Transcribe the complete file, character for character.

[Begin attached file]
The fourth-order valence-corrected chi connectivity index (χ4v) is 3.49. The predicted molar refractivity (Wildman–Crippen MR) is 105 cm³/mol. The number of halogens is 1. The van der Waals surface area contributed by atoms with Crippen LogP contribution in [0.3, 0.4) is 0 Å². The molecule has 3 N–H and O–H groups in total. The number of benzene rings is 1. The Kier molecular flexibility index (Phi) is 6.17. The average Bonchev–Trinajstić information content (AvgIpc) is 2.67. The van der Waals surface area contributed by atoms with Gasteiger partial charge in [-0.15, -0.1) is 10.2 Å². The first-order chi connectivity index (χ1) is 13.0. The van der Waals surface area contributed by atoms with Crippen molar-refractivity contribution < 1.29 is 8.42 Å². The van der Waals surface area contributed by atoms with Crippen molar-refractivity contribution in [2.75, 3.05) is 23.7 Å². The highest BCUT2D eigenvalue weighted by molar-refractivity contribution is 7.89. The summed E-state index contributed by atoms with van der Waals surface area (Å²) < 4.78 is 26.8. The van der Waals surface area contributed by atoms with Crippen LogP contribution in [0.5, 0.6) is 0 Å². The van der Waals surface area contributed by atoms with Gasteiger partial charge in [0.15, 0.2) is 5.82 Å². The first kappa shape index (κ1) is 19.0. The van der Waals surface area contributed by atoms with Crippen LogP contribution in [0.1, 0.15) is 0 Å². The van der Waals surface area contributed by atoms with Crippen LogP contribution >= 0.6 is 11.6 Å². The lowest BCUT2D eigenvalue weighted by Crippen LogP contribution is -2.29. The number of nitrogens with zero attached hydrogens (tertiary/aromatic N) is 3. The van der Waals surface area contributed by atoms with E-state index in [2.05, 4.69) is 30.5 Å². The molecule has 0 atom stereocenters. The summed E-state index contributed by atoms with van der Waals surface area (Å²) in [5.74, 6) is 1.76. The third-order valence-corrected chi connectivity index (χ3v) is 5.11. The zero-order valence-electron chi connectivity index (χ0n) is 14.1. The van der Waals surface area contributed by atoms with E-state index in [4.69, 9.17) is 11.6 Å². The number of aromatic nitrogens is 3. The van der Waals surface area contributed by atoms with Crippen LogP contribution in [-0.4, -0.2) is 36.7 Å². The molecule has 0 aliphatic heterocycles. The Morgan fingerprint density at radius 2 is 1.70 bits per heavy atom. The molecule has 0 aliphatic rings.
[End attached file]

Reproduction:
The fourth-order valence-corrected chi connectivity index (χ4v) is 3.49. The predicted molar refractivity (Wildman–Crippen MR) is 105 cm³/mol. The number of halogens is 1. The van der Waals surface area contributed by atoms with Crippen LogP contribution in [0.3, 0.4) is 0 Å². The molecule has 3 N–H and O–H groups in total. The number of benzene rings is 1. The Kier molecular flexibility index (Phi) is 6.17. The average Bonchev–Trinajstić information content (AvgIpc) is 2.67. The van der Waals surface area contributed by atoms with Gasteiger partial charge in [-0.15, -0.1) is 10.2 Å². The first-order chi connectivity index (χ1) is 13.0. The van der Waals surface area contributed by atoms with Crippen molar-refractivity contribution < 1.29 is 8.42 Å². The van der Waals surface area contributed by atoms with Crippen molar-refractivity contribution in [2.75, 3.05) is 23.7 Å². The highest BCUT2D eigenvalue weighted by molar-refractivity contribution is 7.89. The summed E-state index contributed by atoms with van der Waals surface area (Å²) < 4.78 is 26.8. The van der Waals surface area contributed by atoms with Crippen LogP contribution in [0.5, 0.6) is 0 Å². The van der Waals surface area contributed by atoms with Gasteiger partial charge in [0.15, 0.2) is 5.82 Å². The first kappa shape index (κ1) is 19.0. The van der Waals surface area contributed by atoms with Crippen LogP contribution in [0.1, 0.15) is 0 Å². The van der Waals surface area contributed by atoms with Crippen LogP contribution >= 0.6 is 11.6 Å². The lowest BCUT2D eigenvalue weighted by Crippen LogP contribution is -2.29. The number of nitrogens with zero attached hydrogens (tertiary/aromatic N) is 3. The van der Waals surface area contributed by atoms with E-state index in [2.05, 4.69) is 30.5 Å². The molecule has 0 atom stereocenters. The summed E-state index contributed by atoms with van der Waals surface area (Å²) in [5.74, 6) is 1.76. The third-order valence-corrected chi connectivity index (χ3v) is 5.11. The zero-order valence-electron chi connectivity index (χ0n) is 14.1. The van der Waals surface area contributed by atoms with E-state index in [4.69, 9.17) is 11.6 Å². The number of aromatic nitrogens is 3. The van der Waals surface area contributed by atoms with Crippen LogP contribution in [-0.4, -0.2) is 36.7 Å². The molecule has 0 aliphatic heterocycles. The Morgan fingerprint density at radius 2 is 1.70 bits per heavy atom. The molecule has 0 aliphatic rings.